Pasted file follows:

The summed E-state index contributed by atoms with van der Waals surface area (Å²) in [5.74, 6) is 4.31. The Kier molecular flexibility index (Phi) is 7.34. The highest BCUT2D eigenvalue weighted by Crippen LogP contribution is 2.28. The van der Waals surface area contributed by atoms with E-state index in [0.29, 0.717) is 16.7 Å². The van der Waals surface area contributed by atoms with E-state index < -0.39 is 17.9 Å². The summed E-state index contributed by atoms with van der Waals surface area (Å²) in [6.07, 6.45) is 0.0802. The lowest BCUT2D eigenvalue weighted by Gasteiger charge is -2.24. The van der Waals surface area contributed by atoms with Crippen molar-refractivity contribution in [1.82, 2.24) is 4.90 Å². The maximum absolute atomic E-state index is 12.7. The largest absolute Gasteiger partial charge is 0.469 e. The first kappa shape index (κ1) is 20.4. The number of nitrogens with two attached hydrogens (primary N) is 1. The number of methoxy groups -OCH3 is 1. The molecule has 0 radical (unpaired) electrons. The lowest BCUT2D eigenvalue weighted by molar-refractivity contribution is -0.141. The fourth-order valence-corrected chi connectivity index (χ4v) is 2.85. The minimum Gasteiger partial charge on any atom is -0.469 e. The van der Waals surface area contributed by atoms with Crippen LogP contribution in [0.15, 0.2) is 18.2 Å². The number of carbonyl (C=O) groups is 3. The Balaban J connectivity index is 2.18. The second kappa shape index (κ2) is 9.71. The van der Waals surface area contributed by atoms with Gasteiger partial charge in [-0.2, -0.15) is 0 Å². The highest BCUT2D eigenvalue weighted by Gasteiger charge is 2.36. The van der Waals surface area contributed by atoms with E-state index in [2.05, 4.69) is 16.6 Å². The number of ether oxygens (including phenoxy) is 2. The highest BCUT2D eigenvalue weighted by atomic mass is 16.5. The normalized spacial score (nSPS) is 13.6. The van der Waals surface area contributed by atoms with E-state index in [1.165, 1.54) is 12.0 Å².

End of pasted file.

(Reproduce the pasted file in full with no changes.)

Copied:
The summed E-state index contributed by atoms with van der Waals surface area (Å²) in [5.74, 6) is 4.31. The Kier molecular flexibility index (Phi) is 7.34. The highest BCUT2D eigenvalue weighted by Crippen LogP contribution is 2.28. The van der Waals surface area contributed by atoms with E-state index in [0.29, 0.717) is 16.7 Å². The van der Waals surface area contributed by atoms with E-state index < -0.39 is 17.9 Å². The summed E-state index contributed by atoms with van der Waals surface area (Å²) in [6.07, 6.45) is 0.0802. The lowest BCUT2D eigenvalue weighted by Gasteiger charge is -2.24. The van der Waals surface area contributed by atoms with Crippen molar-refractivity contribution in [1.82, 2.24) is 4.90 Å². The maximum absolute atomic E-state index is 12.7. The largest absolute Gasteiger partial charge is 0.469 e. The first kappa shape index (κ1) is 20.4. The number of nitrogens with two attached hydrogens (primary N) is 1. The number of methoxy groups -OCH3 is 1. The molecule has 0 radical (unpaired) electrons. The lowest BCUT2D eigenvalue weighted by molar-refractivity contribution is -0.141. The fourth-order valence-corrected chi connectivity index (χ4v) is 2.85. The minimum Gasteiger partial charge on any atom is -0.469 e. The van der Waals surface area contributed by atoms with Crippen LogP contribution in [0.15, 0.2) is 18.2 Å². The number of carbonyl (C=O) groups is 3. The Balaban J connectivity index is 2.18. The second kappa shape index (κ2) is 9.71. The van der Waals surface area contributed by atoms with Gasteiger partial charge in [-0.2, -0.15) is 0 Å². The highest BCUT2D eigenvalue weighted by Gasteiger charge is 2.36. The van der Waals surface area contributed by atoms with E-state index in [2.05, 4.69) is 16.6 Å². The number of ether oxygens (including phenoxy) is 2. The highest BCUT2D eigenvalue weighted by atomic mass is 16.5. The normalized spacial score (nSPS) is 13.6. The van der Waals surface area contributed by atoms with E-state index in [1.165, 1.54) is 12.0 Å².